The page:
Each year, our lawns and landscapes face unique challenges. This year-in-review blog captures the biggest obstacles we dealt with here in Massachusetts.
Drought was a significant feature in the landscape this year. From roughly May through September, we saw significantly less rain than we typically do in that time frame. Most of the growing season was spent under severe drought conditions. That level of drought led to wide array of symptoms from grass to shrubs and trees. The signs of drought stress only increased as the season progressed. It wasn’t until October when plants are naturally beginning to go dormant that we had significant gains to the rain deficit. The larger the plant is the longer it can take to see the effects of drought.
Turf, if not irrigated, will go dormant and turn yellow fairly readily. Shrubs and young trees may not show symptoms for months. We may see signs of damage to large mature trees years from now as a result of the drought. In the future, where possible with watering restrictions, deep watering even mature plantings will help reduce damage. Because it is so difficult to mitigate severe drought stress it is even more important to manage other stressors that can be managed like insects and diseases.
Defoliating caterpillars continue to be at low population levels where they are occurring in eastern Massachusetts. Spongy moth (formerly gypsy moth) caterpillars were heavy in the western part of the state in Berkshire County. Winter moth caterpillars if present are more of a problem for smaller ornamental and fruit trees than large mature trees simply due to the comparative size difference and percentage of damage. The majority of the insect/pest problems I saw this year, seem to be from sucking type insects like aphids, adelgids and scales etc. Particularly with aphids and scale insects, sooty mold is prevalent and usually the symptom most commonly seen by homeowners when there is an insect problem. There seemed to be an increase in the numbers of hemlock woolly adelgid this season, likely due to milder than usual winter temperatures.
Spotted lanternfly, a new Invasive species in Massachusetts, is beginning to spread. Established populations have now been found in Fitchburg, Worcester, Shrewsbury, and Springfield. There have been several other sightings of individuals throughout the state, but no established populations were found associated with them.
Spotted lanternfly is particularly problematic for grapes and fruit trees because of the damage to fruit and productivity. In the landscape, however, they are more of a nuisance for a wide variety of shrubs and trees. The primary concern is the high numbers and density of insects and the mess they make by their feeding. As sucking insects, they will produce lots of honey dew (liquid insect poop) and black sooty mold that will then grow on the sugary excrement. Everyone should be on the lookout for this pest since continued spread is very likely. If any life stages of this insect are found in Massachusetts, it should be reported here: https://massnrc.org/pests/slfreport.aspx.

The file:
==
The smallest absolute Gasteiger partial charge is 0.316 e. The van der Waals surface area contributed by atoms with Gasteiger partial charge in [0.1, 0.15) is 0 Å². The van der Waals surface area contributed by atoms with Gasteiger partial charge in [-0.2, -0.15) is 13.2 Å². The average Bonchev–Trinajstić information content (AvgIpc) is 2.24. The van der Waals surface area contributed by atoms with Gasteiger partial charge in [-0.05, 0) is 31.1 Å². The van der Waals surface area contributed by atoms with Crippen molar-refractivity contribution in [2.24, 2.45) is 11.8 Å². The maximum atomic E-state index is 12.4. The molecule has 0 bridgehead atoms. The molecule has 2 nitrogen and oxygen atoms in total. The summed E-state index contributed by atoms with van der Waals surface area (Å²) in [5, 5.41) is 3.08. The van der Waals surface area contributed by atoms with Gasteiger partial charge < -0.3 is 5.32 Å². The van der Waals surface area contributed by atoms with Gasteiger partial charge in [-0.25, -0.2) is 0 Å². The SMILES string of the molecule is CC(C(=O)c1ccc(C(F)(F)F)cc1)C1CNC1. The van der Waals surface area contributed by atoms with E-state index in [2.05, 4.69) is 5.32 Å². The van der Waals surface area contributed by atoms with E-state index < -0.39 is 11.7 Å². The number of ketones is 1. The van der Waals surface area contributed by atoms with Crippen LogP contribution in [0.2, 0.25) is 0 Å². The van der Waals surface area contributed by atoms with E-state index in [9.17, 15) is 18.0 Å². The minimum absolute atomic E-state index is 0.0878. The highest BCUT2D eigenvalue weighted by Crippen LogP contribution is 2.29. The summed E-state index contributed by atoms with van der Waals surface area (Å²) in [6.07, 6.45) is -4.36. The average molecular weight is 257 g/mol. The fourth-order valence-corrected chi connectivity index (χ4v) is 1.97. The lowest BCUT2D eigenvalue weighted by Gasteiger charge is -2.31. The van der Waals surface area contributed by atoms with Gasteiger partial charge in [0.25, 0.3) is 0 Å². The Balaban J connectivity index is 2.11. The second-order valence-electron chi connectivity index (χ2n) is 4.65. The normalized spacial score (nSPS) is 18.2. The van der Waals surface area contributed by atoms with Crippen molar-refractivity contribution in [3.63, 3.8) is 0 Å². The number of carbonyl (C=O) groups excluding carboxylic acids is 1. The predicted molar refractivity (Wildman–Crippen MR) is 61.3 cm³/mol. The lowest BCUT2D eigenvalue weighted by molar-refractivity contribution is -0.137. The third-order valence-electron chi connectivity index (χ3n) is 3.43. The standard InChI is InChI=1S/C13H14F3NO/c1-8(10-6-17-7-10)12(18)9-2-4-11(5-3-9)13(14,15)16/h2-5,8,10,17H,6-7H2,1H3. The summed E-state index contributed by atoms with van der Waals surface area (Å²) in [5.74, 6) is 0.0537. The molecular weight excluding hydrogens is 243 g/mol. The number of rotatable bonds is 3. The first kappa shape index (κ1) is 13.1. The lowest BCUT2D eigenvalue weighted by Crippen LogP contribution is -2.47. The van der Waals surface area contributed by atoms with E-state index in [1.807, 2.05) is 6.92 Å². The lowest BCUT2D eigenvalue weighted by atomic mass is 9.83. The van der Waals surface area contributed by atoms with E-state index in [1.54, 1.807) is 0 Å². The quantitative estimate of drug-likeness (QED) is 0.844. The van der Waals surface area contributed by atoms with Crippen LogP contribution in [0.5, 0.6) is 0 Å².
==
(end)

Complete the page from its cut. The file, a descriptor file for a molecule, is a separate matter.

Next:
Due to the exceptionally dry conditions this year many foliar diseases were naturally suppressed. Even with reduced rainfall however some diseases still caused infection with high humidity. I often saw disease where frequent irrigation, trying to mitigate the drought, was getting foliage wet regularly. These are some of the diseases the Plant Diagnostic Laboratory at the University of Massachusetts Amherst saw over the season.
Beech leaf disease (BLD) is an important new disease of European and American beech trees. It is still unknown how the exactly the disease is spreading, but it is spreading fast. The map below shows how much the disease has spread in the last 3 years. Unlike most other plant diseases that are caused by fungi, BLD is caused by a leaf infecting nematode (a microscopic round worm).
Early signs of infection can be identified by dark banding between the leaf veins when looking up at backlit leaves. Treatment options are limited at this time, but there are treatments that may help. Infection for only a few years may be enough to kill some trees. This disease only adds to the more common Phytophthora bleeding cankers, and beech bark disease causing decline in beech trees. It is worthwhile to begin treatment even with seemingly healthy trees to help reduce infection.
Various types of stem cankering fungi have been observed on lots of plant species. Stem cankers are often opportunistic and do not cause much harm under normal circumstances with healthy and robust trees. Trees require moist, well-drained soils in order to thrive. Conditions often found in residential landscapes such as restricted root zones, soil compaction, sandy soils and competition from surrounding trees and turfgrasses make drought stress a major contributor to decline.
When plants are weakened by drought, and other landscape stresses they become much more susceptible to infection. Symptoms of stem cankering include yellowing/browning leaves/needles, premature shedding, canopy thinning and branch dieback. Scale insects can also be a contributor creating the openings that the disease can enter the plant.
If you have seen any symptoms on your trees and shrubs that you think are not normal, let us know. We would be happy to help identify the problem and recommend solutions to help manage your plants. For additional blog articles, click here!